When Should I Include a Codicil in My Estate Plan?

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A codicil allows you to amend your last will and testament.

You planned ahead.

You created an estate plan with a last will and testament years ago.

Life has a way of changing relationships and resources, yes?

Consequently, changed a number of provisions in your last will no longer reflect your current circumstances.

According to a recent KAKE.com article titled “Using a Codicil to Modify a Will,” you may benefit from including a codicil in your estate plan.

A codicil allows you to update your last will and testament.
You can update your last will and testament using a codicil.

What is a codicil?

Codicils are amendments to a last will and testament.

It allows you to make changes without revoking and rewriting your current will.

When might you use a codicil?

It can allow you to remove or add an heir.

If you have sold or acquired property, you can remove or add it as a specific distribution to a specific person in your last will.

You can amend your executor or even the legal guardian for your minor children.

With a codicil, you can change the division and distribution of your residuary property (i.e., the stuff remaining after specific distributions).

Utilizing this estate planning tool can help you align your estate plan with your current situation.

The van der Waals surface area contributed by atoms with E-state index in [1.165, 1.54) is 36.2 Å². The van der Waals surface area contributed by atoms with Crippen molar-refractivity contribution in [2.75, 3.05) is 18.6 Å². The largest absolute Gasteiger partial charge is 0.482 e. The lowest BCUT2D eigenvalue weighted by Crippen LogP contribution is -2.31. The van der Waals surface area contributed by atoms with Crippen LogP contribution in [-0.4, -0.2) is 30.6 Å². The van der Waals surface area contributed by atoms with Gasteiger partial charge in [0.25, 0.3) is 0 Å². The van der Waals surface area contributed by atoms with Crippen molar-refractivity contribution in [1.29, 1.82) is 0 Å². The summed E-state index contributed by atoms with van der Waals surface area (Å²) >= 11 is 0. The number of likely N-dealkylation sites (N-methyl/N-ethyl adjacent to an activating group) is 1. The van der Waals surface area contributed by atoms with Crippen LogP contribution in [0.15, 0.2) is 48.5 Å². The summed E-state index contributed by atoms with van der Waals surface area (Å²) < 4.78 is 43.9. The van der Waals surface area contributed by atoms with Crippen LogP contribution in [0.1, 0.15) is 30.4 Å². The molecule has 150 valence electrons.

Failing to update your estate plan can complicate probate proceedings.

Depending on the laws of your state and the extent of changes you need to make, revoking your last will in favor of a new last will may be a more suitable option than a codicil.

For example, do you really want any of your relatives to see that they were once “included” in your estate distribution, but are now disinherited?

How you revoke an existing last will differs depending on where you live.

The simplest and most effective way is to state in the opening of your new last will that you are “revoking any prior last wills or codicils thereto.”

If you cannot find your original last will and testament, then it would be a good idea to create a new one.

In fact, the attorney who prepared the original likely still has it save in “soft copy” on his or her computer system.

It would be easy-peasy to change the date, lather, rinse, and repeat.

Discuss your goals with an experienced estate planning attorney to determine whether a codicil is the best approach for your situation.

Reference: KAKE.com (June 17, 2020) “Using a Codicil to Modify a Will”